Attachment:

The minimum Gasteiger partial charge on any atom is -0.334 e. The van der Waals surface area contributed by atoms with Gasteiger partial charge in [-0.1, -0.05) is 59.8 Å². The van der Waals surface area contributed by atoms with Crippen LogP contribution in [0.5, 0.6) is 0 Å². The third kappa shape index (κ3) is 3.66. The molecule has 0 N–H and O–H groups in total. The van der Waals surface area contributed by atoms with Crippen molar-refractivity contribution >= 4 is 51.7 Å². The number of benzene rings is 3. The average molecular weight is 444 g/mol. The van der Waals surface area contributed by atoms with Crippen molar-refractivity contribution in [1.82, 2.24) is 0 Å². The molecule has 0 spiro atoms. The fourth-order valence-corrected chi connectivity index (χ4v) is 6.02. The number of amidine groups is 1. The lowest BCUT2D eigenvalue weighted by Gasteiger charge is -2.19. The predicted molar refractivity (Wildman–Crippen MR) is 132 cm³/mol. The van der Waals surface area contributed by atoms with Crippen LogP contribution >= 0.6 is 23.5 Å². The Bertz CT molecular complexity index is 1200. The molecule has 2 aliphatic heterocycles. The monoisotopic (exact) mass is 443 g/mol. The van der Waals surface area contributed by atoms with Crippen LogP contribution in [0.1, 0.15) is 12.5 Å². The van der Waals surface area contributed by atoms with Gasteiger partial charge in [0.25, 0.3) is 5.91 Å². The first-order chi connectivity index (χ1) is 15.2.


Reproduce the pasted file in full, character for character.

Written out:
The minimum Gasteiger partial charge on any atom is -0.334 e. The van der Waals surface area contributed by atoms with Gasteiger partial charge in [-0.1, -0.05) is 59.8 Å². The van der Waals surface area contributed by atoms with Crippen LogP contribution in [0.5, 0.6) is 0 Å². The third kappa shape index (κ3) is 3.66. The molecule has 0 N–H and O–H groups in total. The van der Waals surface area contributed by atoms with Crippen molar-refractivity contribution >= 4 is 51.7 Å². The number of benzene rings is 3. The average molecular weight is 444 g/mol. The van der Waals surface area contributed by atoms with Crippen molar-refractivity contribution in [1.82, 2.24) is 0 Å². The molecule has 0 spiro atoms. The fourth-order valence-corrected chi connectivity index (χ4v) is 6.02. The number of amidine groups is 1. The lowest BCUT2D eigenvalue weighted by Gasteiger charge is -2.19. The predicted molar refractivity (Wildman–Crippen MR) is 132 cm³/mol. The van der Waals surface area contributed by atoms with Crippen LogP contribution >= 0.6 is 23.5 Å². The Bertz CT molecular complexity index is 1200. The molecule has 2 aliphatic heterocycles. The monoisotopic (exact) mass is 443 g/mol. The van der Waals surface area contributed by atoms with Crippen LogP contribution in [0.1, 0.15) is 12.5 Å². The van der Waals surface area contributed by atoms with Gasteiger partial charge in [0.25, 0.3) is 5.91 Å². The first-order chi connectivity index (χ1) is 15.2.